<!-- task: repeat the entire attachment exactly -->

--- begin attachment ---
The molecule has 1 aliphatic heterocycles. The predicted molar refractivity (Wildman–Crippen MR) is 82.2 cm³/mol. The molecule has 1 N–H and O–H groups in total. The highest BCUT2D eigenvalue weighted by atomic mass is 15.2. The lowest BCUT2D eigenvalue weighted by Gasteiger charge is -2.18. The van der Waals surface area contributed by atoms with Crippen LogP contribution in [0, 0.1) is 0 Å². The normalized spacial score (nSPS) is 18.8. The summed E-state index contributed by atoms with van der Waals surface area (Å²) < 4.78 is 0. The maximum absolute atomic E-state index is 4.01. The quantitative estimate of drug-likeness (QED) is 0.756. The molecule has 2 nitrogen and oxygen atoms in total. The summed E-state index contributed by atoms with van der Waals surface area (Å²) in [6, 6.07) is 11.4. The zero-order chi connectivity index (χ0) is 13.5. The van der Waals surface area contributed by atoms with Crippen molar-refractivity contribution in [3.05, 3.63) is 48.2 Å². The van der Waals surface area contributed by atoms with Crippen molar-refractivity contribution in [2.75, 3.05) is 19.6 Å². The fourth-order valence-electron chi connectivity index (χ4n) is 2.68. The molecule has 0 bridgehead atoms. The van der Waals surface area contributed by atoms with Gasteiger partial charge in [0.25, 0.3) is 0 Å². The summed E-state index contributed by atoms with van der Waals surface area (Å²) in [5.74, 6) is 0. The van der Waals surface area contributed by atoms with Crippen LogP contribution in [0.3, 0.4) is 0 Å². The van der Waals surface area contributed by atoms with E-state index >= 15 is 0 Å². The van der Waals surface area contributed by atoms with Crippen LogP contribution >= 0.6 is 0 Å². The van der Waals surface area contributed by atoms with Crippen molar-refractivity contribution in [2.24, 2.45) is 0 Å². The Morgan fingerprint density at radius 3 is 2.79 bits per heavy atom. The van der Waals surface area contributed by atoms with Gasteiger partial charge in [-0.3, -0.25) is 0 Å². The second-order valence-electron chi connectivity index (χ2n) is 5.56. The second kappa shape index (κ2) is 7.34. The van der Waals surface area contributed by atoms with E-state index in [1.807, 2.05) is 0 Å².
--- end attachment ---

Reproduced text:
The molecule has 1 aliphatic heterocycles. The predicted molar refractivity (Wildman–Crippen MR) is 82.2 cm³/mol. The molecule has 1 N–H and O–H groups in total. The highest BCUT2D eigenvalue weighted by atomic mass is 15.2. The lowest BCUT2D eigenvalue weighted by Gasteiger charge is -2.18. The van der Waals surface area contributed by atoms with Crippen LogP contribution in [0, 0.1) is 0 Å². The normalized spacial score (nSPS) is 18.8. The summed E-state index contributed by atoms with van der Waals surface area (Å²) < 4.78 is 0. The maximum absolute atomic E-state index is 4.01. The quantitative estimate of drug-likeness (QED) is 0.756. The molecule has 2 nitrogen and oxygen atoms in total. The summed E-state index contributed by atoms with van der Waals surface area (Å²) in [6, 6.07) is 11.4. The zero-order chi connectivity index (χ0) is 13.5. The van der Waals surface area contributed by atoms with Crippen molar-refractivity contribution in [3.05, 3.63) is 48.2 Å². The van der Waals surface area contributed by atoms with Crippen molar-refractivity contribution in [2.75, 3.05) is 19.6 Å². The fourth-order valence-electron chi connectivity index (χ4n) is 2.68. The molecule has 0 bridgehead atoms. The van der Waals surface area contributed by atoms with Gasteiger partial charge in [0.25, 0.3) is 0 Å². The summed E-state index contributed by atoms with van der Waals surface area (Å²) in [5.74, 6) is 0. The van der Waals surface area contributed by atoms with Crippen LogP contribution in [0.3, 0.4) is 0 Å². The van der Waals surface area contributed by atoms with E-state index >= 15 is 0 Å². The van der Waals surface area contributed by atoms with Crippen LogP contribution >= 0.6 is 0 Å². The van der Waals surface area contributed by atoms with Crippen molar-refractivity contribution in [2.24, 2.45) is 0 Å². The Morgan fingerprint density at radius 3 is 2.79 bits per heavy atom. The van der Waals surface area contributed by atoms with Gasteiger partial charge in [-0.3, -0.25) is 0 Å². The second-order valence-electron chi connectivity index (χ2n) is 5.56. The second kappa shape index (κ2) is 7.34. The van der Waals surface area contributed by atoms with E-state index in [1.807, 2.05) is 0 Å².